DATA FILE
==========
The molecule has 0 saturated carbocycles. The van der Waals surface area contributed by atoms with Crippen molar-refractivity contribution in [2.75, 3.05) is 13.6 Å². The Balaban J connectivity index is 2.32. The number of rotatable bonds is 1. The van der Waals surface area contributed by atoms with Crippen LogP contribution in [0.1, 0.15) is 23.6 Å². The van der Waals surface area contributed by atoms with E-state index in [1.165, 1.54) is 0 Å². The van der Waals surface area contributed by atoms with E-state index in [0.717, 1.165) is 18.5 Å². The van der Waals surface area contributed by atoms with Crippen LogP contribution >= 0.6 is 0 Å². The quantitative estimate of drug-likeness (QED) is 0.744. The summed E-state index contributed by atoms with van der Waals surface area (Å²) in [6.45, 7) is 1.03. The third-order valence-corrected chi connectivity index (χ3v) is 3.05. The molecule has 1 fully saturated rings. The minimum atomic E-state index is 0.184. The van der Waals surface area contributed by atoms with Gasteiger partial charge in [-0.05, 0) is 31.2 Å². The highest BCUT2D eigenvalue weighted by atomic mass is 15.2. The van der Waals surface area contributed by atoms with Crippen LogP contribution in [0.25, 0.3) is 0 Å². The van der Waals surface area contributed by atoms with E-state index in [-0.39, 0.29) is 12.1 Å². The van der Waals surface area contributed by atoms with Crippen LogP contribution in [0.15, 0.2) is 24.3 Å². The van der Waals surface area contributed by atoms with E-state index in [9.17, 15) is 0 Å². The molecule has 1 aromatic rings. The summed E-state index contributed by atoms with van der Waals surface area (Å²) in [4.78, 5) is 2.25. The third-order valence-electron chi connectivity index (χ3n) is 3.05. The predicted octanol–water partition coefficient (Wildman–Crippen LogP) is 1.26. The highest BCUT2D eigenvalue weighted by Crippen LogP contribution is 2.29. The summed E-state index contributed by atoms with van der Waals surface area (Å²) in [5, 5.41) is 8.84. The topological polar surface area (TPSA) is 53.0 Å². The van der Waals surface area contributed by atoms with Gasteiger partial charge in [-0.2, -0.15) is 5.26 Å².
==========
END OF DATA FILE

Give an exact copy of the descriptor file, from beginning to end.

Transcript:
The molecule has 0 saturated carbocycles. The van der Waals surface area contributed by atoms with Crippen molar-refractivity contribution in [2.75, 3.05) is 13.6 Å². The Balaban J connectivity index is 2.32. The number of rotatable bonds is 1. The van der Waals surface area contributed by atoms with Crippen LogP contribution in [0.1, 0.15) is 23.6 Å². The van der Waals surface area contributed by atoms with E-state index in [1.165, 1.54) is 0 Å². The van der Waals surface area contributed by atoms with E-state index in [0.717, 1.165) is 18.5 Å². The van der Waals surface area contributed by atoms with Crippen LogP contribution >= 0.6 is 0 Å². The quantitative estimate of drug-likeness (QED) is 0.744. The summed E-state index contributed by atoms with van der Waals surface area (Å²) in [6.45, 7) is 1.03. The third-order valence-corrected chi connectivity index (χ3v) is 3.05. The molecule has 1 fully saturated rings. The minimum atomic E-state index is 0.184. The van der Waals surface area contributed by atoms with Gasteiger partial charge in [-0.05, 0) is 31.2 Å². The highest BCUT2D eigenvalue weighted by atomic mass is 15.2. The van der Waals surface area contributed by atoms with Crippen LogP contribution in [0.25, 0.3) is 0 Å². The van der Waals surface area contributed by atoms with E-state index in [-0.39, 0.29) is 12.1 Å². The van der Waals surface area contributed by atoms with Crippen LogP contribution in [0.15, 0.2) is 24.3 Å². The van der Waals surface area contributed by atoms with E-state index in [9.17, 15) is 0 Å². The molecule has 1 aromatic rings. The summed E-state index contributed by atoms with van der Waals surface area (Å²) in [4.78, 5) is 2.25. The third-order valence-electron chi connectivity index (χ3n) is 3.05. The predicted octanol–water partition coefficient (Wildman–Crippen LogP) is 1.26. The highest BCUT2D eigenvalue weighted by Crippen LogP contribution is 2.29. The summed E-state index contributed by atoms with van der Waals surface area (Å²) in [5, 5.41) is 8.84. The topological polar surface area (TPSA) is 53.0 Å². The van der Waals surface area contributed by atoms with Gasteiger partial charge in [-0.2, -0.15) is 5.26 Å².